Lacrosse suspense goes to end

Last-day games affect NCAA tournament field

May 04, 2001|By Paul McMullen | Paul McMullen,SUN STAFF

The work of the committee that selects and seeds the NCAA basketball tournament is pretty much done heading into the final day of the regular season and conference tournaments. Without those exclamation points, however, debate is a waste for the NCAA men's lacrosse committee.

"People really don't understand the process," Navy coach Richie Meade said. "It may very well be that Duke and Hofstra are in, but nobody on the committee is thinking about any of that right now. You can't figure out any of this until the regular season is over."

No. 13 Navy has an extremely long shot at an at-large bid. In order to hear their name announced over the Blue Devils or Pride when the NCAA tournament's 12-team field is announced Sunday, Meade and the Midshipmen need several games to go their way tomorrow.

No. 11 Hofstra and No. 9 Towson are in better position, but the loser of tomorrow's America East championship game must avoid a serious stumble at Minnegan Stadium that might turn off the committee. Navy's power rating would be aided if No. 3 Johns Hopkins, a team it lost to by a goal, beats No. 7 Loyola. The Mids have the only win over No. 5 Georgetown, and if the Hoyas knock off No. 2 Syracuse. ...

The conjecture will come to a close tomorrow afternoon, when Orange coach John Desko leaves Georgetown's Harbin Field and drives to a hotel in Bethesda, where he and four other men will decide the makeup of the Division I tournament. In between penciling in Princeton as the No. 1 seed and filling in Patriot League champion Bucknell as the weakest of the four unseeded teams, they have plenty to discuss as they select seven at-large teams and seed all.

Polls aren't weighed, so ignore the USILA ranking that has dropped Virginia to No. 14. Neither are Web site computer ratings, like's, that pegs Massachusetts at No. 4. The Ratings Percentage Index generated by the NCAA differs, as it considers only the 10 toughest opponents on a team's schedule.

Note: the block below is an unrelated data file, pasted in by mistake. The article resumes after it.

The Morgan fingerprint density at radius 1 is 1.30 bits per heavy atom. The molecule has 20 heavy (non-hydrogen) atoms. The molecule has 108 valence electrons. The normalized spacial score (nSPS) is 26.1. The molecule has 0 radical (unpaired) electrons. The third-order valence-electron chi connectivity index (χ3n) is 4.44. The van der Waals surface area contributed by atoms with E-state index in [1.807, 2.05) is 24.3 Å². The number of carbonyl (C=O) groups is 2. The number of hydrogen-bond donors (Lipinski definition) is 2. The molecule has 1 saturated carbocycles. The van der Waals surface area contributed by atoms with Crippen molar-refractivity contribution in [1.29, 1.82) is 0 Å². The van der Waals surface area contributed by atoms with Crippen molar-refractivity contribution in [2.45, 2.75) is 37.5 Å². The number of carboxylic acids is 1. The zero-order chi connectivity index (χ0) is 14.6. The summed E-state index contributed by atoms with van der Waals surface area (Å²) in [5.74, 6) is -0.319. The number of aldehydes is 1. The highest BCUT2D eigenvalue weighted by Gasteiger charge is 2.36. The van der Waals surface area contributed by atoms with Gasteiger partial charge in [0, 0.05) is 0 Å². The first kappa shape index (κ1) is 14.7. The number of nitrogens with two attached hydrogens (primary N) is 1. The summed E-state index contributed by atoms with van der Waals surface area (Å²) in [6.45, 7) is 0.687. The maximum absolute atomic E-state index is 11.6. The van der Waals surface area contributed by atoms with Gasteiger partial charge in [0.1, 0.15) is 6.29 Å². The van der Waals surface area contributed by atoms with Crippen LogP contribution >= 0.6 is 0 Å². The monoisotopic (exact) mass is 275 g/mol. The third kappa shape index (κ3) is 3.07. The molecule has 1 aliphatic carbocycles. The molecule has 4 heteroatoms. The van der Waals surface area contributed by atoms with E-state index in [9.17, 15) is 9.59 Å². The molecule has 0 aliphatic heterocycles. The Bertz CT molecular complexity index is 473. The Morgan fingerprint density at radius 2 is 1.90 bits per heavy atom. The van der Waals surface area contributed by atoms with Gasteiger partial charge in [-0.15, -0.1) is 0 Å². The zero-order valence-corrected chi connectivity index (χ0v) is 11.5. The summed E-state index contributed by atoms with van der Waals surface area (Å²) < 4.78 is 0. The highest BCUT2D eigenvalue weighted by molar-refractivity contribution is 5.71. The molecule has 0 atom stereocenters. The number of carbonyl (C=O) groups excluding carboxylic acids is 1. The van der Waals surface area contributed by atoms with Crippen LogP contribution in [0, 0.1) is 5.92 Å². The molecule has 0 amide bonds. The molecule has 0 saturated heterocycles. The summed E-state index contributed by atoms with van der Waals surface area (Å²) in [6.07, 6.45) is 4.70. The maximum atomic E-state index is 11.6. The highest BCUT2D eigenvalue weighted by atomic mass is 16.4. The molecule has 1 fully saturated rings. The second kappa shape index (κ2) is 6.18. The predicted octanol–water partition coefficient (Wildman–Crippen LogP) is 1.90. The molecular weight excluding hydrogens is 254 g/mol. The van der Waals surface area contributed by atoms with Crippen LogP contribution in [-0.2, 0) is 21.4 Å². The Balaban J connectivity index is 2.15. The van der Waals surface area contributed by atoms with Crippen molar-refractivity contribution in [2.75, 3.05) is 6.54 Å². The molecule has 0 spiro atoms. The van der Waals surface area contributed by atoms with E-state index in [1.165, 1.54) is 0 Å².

Whereas the men's basketball committee pays attention to a team's last 10 games, lacrosse isn't concerned with recency. The 7-6 Cavaliers don't have a significant win since March, but they beat Towson, Johns Hopkins and Maryland.

That's why Virginia, which hustled Conor Gill back from a hand injury to eke out a win over Butler Tuesday that made the Cavaliers eligible for consideration, is regarded as an at-large shoo-in while 11-2 Massachusetts, which has no top-10 wins, questions the wisdom of watering down its non-league schedule.

While UMass has added Georgetown and Navy through its ECAC affiliation, in the last two years it has dropped Duke, Loyola, Notre Dame and Virginia. Hofstra, conversely, beefed up its non-league schedule, as the Pride's first five games were all to teams ranked in the top eight in the coaches' poll. The season-opener with Hofstra remains Massachusetts' only win over a team that will likely make the field; one is rarely enough to merit an at-large bid.

Besides Desko, the committee includes Virginia's Dom Starsia and Air Force's Fred Acee, and two athletic directors, Chappy Menninger of Mount St. Mary's and Hofstra's Harry Royle. New to the committee, Menninger will bring a fresh perspective to a group that has mandated that quality wins -- and losses -- determine at-large berths and seeds.

"If we've learned anything from the NCAA the last few years, it's the importance of strength of schedule," Loyola coach Dave Cottle said. "Even more relevant, is your record against the Top 10."

Ask Georgetown. The Hoyas went 11-2 last year, but their strength of schedule didn't impress the NCAA and they were unseeded.

Head-to-head competition is one of the six criteria considered by the committee, which could end up chasing its tail. Bucknell beat North Carolina, which is No. 16 in both the USILA poll and the ratings. North Carolina beat Virginia. Virginia beat Johns Hopkins. Hopkins beat Syracuse. Syracuse beat Princeton.

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